A refrigerator, like most electronic appliances, is usually left to the experts in case of a malfunction. If you ask friends and colleagues how a refrigerator works, you will probably be met with blank expressions, how a refrigerator actually works is not common knowledge for most people.
However, you might be surprised to hear that the principles behind the functionality of a refrigerator are actually straightforward and easy for anyone to understand. The workings of a fridge revolve around five basic components. These are fluid refrigerant, compressor, condenser coils, evaporator coils, and an expansion valve. Here is how a refrigerator works:
As the fluid refrigerant passes through the expansion valve, its pressure drops drastically and abruptly. The sudden drop in temperature forces the pressurized liquid to expand and cool down. The liquid goes partially into a gaseous state similar to what you see when you spray perfume out of a can.
Now the refrigerant in its half-gas-half-liquid state, it flows back around the chiller rack (where you keep foodstuff) where it boils quickly, turning completely into gas. The gas is responsible for sucking heat out of the things in the fridge.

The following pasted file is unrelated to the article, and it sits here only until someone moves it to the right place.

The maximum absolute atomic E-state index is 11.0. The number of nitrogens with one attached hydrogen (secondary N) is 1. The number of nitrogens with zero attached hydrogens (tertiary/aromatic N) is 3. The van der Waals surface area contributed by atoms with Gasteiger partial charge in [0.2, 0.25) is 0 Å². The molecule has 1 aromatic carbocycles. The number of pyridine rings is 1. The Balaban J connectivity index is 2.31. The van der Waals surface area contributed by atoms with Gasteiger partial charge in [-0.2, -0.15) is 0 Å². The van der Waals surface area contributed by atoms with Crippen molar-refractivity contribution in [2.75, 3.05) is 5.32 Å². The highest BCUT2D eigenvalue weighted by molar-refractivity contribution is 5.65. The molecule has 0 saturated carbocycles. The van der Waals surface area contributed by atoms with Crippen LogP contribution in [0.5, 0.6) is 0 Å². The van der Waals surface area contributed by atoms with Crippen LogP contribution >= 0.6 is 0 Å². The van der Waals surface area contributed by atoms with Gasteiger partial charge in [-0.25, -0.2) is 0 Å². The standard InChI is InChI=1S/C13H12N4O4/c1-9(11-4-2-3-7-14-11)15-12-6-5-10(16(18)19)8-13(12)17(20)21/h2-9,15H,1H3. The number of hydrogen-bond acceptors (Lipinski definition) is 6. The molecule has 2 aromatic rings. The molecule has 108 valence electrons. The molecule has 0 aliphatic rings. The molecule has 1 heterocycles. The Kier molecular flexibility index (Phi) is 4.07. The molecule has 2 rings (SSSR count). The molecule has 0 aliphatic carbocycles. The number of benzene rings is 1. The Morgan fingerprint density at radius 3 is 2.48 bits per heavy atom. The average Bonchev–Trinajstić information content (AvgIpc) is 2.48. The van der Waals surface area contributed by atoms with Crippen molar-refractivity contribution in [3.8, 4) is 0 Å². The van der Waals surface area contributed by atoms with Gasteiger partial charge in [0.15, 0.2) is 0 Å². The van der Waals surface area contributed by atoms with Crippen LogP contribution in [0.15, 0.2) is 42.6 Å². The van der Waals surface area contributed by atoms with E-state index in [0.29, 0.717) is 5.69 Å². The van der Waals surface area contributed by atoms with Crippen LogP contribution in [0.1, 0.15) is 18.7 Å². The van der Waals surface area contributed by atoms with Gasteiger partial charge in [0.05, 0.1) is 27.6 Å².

The task of the compressor is to squeeze the refrigerant which raises its temperature as well as pressure. The outcome is very hot and high-pressure gas. The refrigerant then flows through the back of the refrigerator via narrow radiator pipes. The process allows the hot gas to give off heat hence reverting to a liquid as it cools down.
As the refrigerant cools down, it flows back through the insulation that separates the inside of the fridge and outside (where you keep foodstuff) into the expansion valve. As it enters the expansion valve, the above process repeats once again. The idea is that heat is continuously absorbed from inside the fridge and then deposited outside the fridge.
Are you having any trouble with your refrigerator? Contact us today at Professional Appliance Repair in Metairie and New Orleans for quality repair services.